A Day in the Life of the Ocean Currents

By Mara Freilich, Postdoctoral Fellow at the Scripps Institution of Oceanography. // ABOARD THE SALLY RIDE //

A whiteboard lists the day's schedule.
Schedule for the day. Credit: Mara Freilich

While doing oceanographic fieldwork, we live and work on the ship. This is the second week that we have been at sea. While there is a rhythm to life at sea, every day is different. Since we are studying ocean dynamics that change quickly, we sample adaptively, meaning that we adjust when and where we sample to follow quickly moving ocean features. I am a postdoctoral fellow at University of California, San Diego’s Scripps Institution of Oceanography. I am working on sampling biological communities to understand how ocean currents, particularly a type of current called submesoscale that spans up to 6.2 miles, or 10 kilometers, across, affect plankton, which form the base of the food web in the ocean. We work as a team on the ship, and I work most closely with the biological sampling team: Kelly Luis (NASA’s Jet Propulsion Laboratory), Sarah Lang and Pat Kelly (University of Rhode Island), Dante Capone (UC San Diego), and Élise Beaudin (Brown University).

There is no typical day, but here’s a look at one “day in the life” of the S-MODE field campaign.

Early morning: I woke up at 2:45 am this morning to plan biological sampling. We aimed to do a Conductivity, Temperature, and Depth (CTD) cast at 5 am. A CTD cast involves lowering a scientific instrument through the water that measures a range of physical and biological variables and that can close bottles to bring water from depth onto the ship. When I woke up, I learned that overnight, Sarah had spotted a submesoscale eddy  in the observations. I looked at the new data and agreed that this was exactly the type of ocean current we had been looking for and charted a course to cross through it again. Once I had the plan, I sent waypoints to the captain and mates who drive the ship. Elise, Kelly, Dante and I started sampling surface water to study the biological communities there. When we got the location that we had planned for a CTD cast, we sampled water from the cast and started a 24-hour experiment to measure growth and grazing rates. This allows us to investigate the role of ocean physics and community composition on ocean food webs. We finished processing the samples just in time for a breakfast of croissant and eggs.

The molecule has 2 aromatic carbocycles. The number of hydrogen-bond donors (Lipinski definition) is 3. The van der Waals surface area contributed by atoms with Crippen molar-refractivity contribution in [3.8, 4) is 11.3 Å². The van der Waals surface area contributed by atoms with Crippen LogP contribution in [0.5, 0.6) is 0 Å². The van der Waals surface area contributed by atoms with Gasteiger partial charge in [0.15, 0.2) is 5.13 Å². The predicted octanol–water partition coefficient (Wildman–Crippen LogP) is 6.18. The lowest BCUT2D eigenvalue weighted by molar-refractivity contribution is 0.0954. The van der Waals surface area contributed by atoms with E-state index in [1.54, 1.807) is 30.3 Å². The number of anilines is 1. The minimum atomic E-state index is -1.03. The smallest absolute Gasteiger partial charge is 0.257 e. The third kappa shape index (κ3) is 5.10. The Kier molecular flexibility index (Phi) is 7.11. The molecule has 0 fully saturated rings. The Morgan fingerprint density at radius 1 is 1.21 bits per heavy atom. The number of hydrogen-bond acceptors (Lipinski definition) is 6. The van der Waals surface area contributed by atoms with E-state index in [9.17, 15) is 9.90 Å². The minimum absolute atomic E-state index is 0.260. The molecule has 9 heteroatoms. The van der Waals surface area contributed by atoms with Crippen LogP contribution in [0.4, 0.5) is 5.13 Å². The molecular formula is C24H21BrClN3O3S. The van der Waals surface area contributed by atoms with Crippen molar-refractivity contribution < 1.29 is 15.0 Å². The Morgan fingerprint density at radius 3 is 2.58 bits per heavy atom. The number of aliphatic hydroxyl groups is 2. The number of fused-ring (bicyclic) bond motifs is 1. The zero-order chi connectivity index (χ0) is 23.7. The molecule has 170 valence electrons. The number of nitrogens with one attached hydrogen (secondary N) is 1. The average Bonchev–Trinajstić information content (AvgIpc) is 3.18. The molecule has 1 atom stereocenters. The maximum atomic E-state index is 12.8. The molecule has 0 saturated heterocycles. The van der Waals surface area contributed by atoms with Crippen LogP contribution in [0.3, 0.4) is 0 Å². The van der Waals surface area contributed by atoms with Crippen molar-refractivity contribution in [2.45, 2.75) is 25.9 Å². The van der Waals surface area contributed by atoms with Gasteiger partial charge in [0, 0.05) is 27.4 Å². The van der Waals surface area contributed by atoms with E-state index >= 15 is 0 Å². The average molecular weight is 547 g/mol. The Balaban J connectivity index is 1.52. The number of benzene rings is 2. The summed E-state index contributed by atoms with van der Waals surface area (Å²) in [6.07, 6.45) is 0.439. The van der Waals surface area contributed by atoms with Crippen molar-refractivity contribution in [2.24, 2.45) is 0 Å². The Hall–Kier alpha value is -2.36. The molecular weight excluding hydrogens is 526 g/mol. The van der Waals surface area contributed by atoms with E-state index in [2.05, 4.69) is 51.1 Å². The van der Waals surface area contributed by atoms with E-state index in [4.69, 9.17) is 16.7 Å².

Woman in teal shirt conducts Conductivity, Temperature, and Depth, or CTD, cast to preserve marine samples.
Mara Freilich preserving samples from the CTD cast. Credit: Kelly Luis

Late morning: After a quick nap, I did some data analysis. We are constantly collecting and analyzing data to figure out next steps. Right after lunch (vegetable soup and cheese bread), there was a fire drill. There is a drill every week to keep the scientists and crew in practice in case of a real emergency.

Two researchers sit in front of 12 computer screens, reading a display of data. The computer monitors are aboard a research vessel, with a port hole window in the background.
Pat Kelly and Mara Freilich operating the CTD and choosing where to collect water. Credit: Kelly Luis

Afternoon: This afternoon we deployed nine autonomous vehicles from the ship. Autonomous vehicles are ocean robots that sample alongside us to give more information. While outside doing this, we saw a whale and took a moment to watch as it swam near the ship!

A group of researchers, equipped with hard hats and life vests, pull at ropes to assist the S-MODE waveglider lower into the ocean.
Members of the S-MODE mission deploying a waveglider, a type of autonomous ocean vehicle. Credit: Kelly Luis

We also had a Zoom meeting with the whole project team, including the pilots for the autonomous vehicles who work from land, scientists working with instruments on planes that fly over the experiment area every day, and scientists involved in the project in other ways, including numerical modeling. We all discussed our interpretations of what we were seeing and the plan for the next 24 hours.

Evening: After dinner, I helped Sarah calibrate one of the instruments that measures the way that light passes through water, called an AC-S (Spectral Absorption and Attenuation Sensor). This instrument tells us about the biological communities in the water, which absorb and scatter light. (Think about a pond with lots of algae that turns green). While the instruments collect data continuously, we have to maintain them to get good quality data. I took a shower and went to sleep after a productive day. Our cabins are on the deck above the spaces where we work and eat. I share my cabin with Kelly. We have bunk beds. Before going to sleep, I made a plan for tomorrow, but of course it might change depending on how the ocean currents change overnight!